How to Prepare for Your Meeting With a Financial Advisor
Meeting with a financial advisor can sometimes feel intimidating. Whether it’s your first session (or your next one), find tips to prep and make the most of your time.
Preparing for your initial (or next) meeting with a financial advisor can help you make the most of your session.
Your advisor can review your portfolio against the goals you have for the meeting and make recommendations.
Key post-meeting steps include deciding how you will track progress and communicate with your advisor ongoing.
You’ve taken the step. You’ve reached out to a financial professional, and now your appointment is on the calendar.
But your work isn’t done. You can help get the most of your session by prepping ahead. Gathering important information and thinking about your financial goals will help you and your advisor. It will also help you narrow your focus on what really matters and what you want to take away from the session. Below are eight tips to help you prepare.
At your initial meeting, your advisor will likely want to get to know you on a personal level, in addition to learning about your financial situation and goals. The advisor will ask about your goals around your money to build a financial plan to help get you there.
8 Tips to Help Prepare for Your Appointment
Tip 1 – Understand the Importance of the Meeting
There’s nothing wrong with socking money away for “someday.” However, sharing a clear and specific goal with your advisor will help them better define a path for success. What does that look like?
Your advisor can help turn your “I’m saving for someday” into “I’m saving to have a steady retirement income after I quit working.” Here are some general goals and examples of how to make them specific to you.
Retirement: I want to quit working at age 55.
College savings: My 12-year-old wants to become a doctor.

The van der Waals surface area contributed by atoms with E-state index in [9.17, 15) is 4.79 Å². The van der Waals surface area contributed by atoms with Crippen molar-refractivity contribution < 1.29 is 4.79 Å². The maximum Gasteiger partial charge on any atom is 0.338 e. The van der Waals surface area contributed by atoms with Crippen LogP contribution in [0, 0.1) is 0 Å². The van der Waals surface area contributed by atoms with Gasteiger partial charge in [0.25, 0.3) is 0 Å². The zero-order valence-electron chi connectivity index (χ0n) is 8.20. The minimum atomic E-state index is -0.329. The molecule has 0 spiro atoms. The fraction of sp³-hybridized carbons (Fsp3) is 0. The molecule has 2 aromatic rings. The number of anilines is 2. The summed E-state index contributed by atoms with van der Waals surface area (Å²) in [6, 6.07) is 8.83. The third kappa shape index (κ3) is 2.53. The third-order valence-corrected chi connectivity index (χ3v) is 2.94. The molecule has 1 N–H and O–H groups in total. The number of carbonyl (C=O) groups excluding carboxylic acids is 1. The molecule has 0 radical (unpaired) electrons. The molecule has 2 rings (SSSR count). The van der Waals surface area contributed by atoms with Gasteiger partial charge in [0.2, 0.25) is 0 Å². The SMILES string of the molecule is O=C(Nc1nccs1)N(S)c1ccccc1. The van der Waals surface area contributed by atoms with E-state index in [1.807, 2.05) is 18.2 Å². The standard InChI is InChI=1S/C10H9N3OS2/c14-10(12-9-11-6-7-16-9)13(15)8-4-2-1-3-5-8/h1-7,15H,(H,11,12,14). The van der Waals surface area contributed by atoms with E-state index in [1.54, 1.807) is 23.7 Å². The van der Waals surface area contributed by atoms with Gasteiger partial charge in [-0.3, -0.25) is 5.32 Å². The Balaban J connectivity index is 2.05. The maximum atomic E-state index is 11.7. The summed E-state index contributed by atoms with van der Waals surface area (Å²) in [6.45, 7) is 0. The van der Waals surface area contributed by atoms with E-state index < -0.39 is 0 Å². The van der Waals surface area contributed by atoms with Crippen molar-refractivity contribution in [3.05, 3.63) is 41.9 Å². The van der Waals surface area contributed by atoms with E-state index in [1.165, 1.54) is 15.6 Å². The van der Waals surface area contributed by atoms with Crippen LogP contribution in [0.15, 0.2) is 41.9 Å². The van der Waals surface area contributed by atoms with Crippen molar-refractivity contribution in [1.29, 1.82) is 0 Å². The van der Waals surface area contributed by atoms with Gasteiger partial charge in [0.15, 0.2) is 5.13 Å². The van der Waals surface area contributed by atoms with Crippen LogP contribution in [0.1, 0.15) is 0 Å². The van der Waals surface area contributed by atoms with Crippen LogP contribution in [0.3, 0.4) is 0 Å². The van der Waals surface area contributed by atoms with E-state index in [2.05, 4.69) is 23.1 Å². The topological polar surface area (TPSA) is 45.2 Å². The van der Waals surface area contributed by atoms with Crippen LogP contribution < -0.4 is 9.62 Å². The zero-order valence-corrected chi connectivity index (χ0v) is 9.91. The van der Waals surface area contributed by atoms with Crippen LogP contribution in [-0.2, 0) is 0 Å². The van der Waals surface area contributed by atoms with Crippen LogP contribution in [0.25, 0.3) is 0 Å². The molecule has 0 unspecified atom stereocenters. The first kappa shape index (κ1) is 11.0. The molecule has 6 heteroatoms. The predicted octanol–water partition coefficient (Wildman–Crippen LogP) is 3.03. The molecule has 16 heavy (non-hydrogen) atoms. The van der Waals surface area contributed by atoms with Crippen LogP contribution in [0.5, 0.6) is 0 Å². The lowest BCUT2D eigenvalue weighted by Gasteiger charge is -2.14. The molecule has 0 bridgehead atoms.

New business: I want to be my own boss in five years.
Estate plan: I want to make sure my family is secure.
Tip 2 – Bring the Right Documents
Be prepared with documents to help your advisor understand your current financial situation. These records include bank statements, investment statements (including for your 401(k) and other retirement accounts) and any insurance policies.
Tip 3 – Consider Your Portfolio Needs and Wants
Your investments should be closely aligned with specific goals. Think about how you feel about your current portfolio and if it’s doing the job you think it should. Most people want to know if they’re invested the right way. Your advisor should help you know if your portfolio works for the specific goals you set. Below are questions to discuss:
Is my portfolio aligned with my long-term goals?
Does my asset allocation allow me to sleep at night when markets are volatile?
Is my portfolio built to address my concerns about (inflation, taxes, lasting long enough … you fill in the blank)?
Tip 4 – Discuss Current and Future Life Events
Many people turn to an advisor when something happens—positive or negative—because they realize their money needs have changed. Discussing life events with a financial professional can help you adjust for new circumstances. Even if things are status quo now, it helps to plan for the unexpected. Here are some life events that can impact your money.
Marriage and divorce
Family addition (birth or adoption)
Family member illness or death
Job change or loss
Caring for someone else (aging parent, adult child, someone with a disability, grandchildren)
Tip 5 – Take Stock of Your Plan Progress
Most financial professionals focus on planning. It’s part of their job to help you prepare for both the expected and unexpected. Knowing where you are in the planning process can set the direction for your overall financial plan.
Whatever you do, don’t shy away from this topic—even if you don’t feel good about your current status. It’s important to move forward from wherever you are. Here’s what an advisor may ask you:
Do you have a budget?
Do you have an emergency fund?
How do you feel about your retirement savings progress?
Do you have a plan for income in retirement (may depend on how far away you are)?
Do you have a college savings plan (if needed)?
Do you have an estate plan?
Tip 6 – Have Questions to Ask Your Financial Advisor